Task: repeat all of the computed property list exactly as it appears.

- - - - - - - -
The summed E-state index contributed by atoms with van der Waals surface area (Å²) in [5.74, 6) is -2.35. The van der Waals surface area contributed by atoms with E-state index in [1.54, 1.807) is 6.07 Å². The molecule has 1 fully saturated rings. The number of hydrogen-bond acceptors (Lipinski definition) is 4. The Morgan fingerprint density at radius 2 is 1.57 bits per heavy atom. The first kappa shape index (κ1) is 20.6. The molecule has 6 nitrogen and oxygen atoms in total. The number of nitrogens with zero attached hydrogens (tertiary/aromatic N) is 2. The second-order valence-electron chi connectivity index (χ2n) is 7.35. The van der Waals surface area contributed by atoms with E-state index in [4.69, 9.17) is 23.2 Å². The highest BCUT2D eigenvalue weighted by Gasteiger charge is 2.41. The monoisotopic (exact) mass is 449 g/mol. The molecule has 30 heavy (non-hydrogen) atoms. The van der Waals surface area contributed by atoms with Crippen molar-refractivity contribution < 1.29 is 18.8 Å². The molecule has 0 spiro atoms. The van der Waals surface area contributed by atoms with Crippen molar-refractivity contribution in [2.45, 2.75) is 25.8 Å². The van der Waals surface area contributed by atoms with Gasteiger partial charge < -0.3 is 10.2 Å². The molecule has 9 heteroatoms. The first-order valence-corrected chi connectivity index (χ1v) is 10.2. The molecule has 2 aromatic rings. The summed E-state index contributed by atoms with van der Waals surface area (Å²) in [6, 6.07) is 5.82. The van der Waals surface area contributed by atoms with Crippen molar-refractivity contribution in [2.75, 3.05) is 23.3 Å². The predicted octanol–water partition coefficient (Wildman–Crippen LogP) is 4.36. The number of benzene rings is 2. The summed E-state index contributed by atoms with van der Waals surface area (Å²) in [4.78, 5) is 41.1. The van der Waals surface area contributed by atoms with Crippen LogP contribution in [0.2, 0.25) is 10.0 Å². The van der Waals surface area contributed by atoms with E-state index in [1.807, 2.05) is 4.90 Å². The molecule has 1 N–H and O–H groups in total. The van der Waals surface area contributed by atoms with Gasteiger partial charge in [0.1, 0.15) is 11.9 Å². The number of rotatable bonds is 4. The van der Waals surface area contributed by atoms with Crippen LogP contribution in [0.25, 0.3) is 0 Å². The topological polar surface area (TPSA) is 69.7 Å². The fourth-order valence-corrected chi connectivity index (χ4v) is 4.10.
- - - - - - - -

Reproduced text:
The summed E-state index contributed by atoms with van der Waals surface area (Å²) in [5.74, 6) is -2.35. The van der Waals surface area contributed by atoms with E-state index in [1.54, 1.807) is 6.07 Å². The molecule has 1 fully saturated rings. The number of hydrogen-bond acceptors (Lipinski definition) is 4. The Morgan fingerprint density at radius 2 is 1.57 bits per heavy atom. The first kappa shape index (κ1) is 20.6. The molecule has 6 nitrogen and oxygen atoms in total. The number of nitrogens with zero attached hydrogens (tertiary/aromatic N) is 2. The second-order valence-electron chi connectivity index (χ2n) is 7.35. The van der Waals surface area contributed by atoms with E-state index in [4.69, 9.17) is 23.2 Å². The highest BCUT2D eigenvalue weighted by Gasteiger charge is 2.41. The monoisotopic (exact) mass is 449 g/mol. The molecule has 30 heavy (non-hydrogen) atoms. The van der Waals surface area contributed by atoms with Crippen molar-refractivity contribution < 1.29 is 18.8 Å². The molecule has 0 spiro atoms. The van der Waals surface area contributed by atoms with Crippen molar-refractivity contribution in [2.45, 2.75) is 25.8 Å². The van der Waals surface area contributed by atoms with Gasteiger partial charge < -0.3 is 10.2 Å². The molecule has 9 heteroatoms. The first-order valence-corrected chi connectivity index (χ1v) is 10.2. The molecule has 2 aromatic rings. The summed E-state index contributed by atoms with van der Waals surface area (Å²) in [6, 6.07) is 5.82. The van der Waals surface area contributed by atoms with Crippen molar-refractivity contribution in [2.75, 3.05) is 23.3 Å². The predicted octanol–water partition coefficient (Wildman–Crippen LogP) is 4.36. The number of benzene rings is 2. The summed E-state index contributed by atoms with van der Waals surface area (Å²) in [4.78, 5) is 41.1. The van der Waals surface area contributed by atoms with Crippen LogP contribution in [0.2, 0.25) is 10.0 Å². The van der Waals surface area contributed by atoms with E-state index in [1.807, 2.05) is 4.90 Å². The molecule has 1 N–H and O–H groups in total. The van der Waals surface area contributed by atoms with Gasteiger partial charge in [0.1, 0.15) is 11.9 Å². The number of rotatable bonds is 4. The van der Waals surface area contributed by atoms with Crippen LogP contribution in [0.25, 0.3) is 0 Å². The topological polar surface area (TPSA) is 69.7 Å². The fourth-order valence-corrected chi connectivity index (χ4v) is 4.10.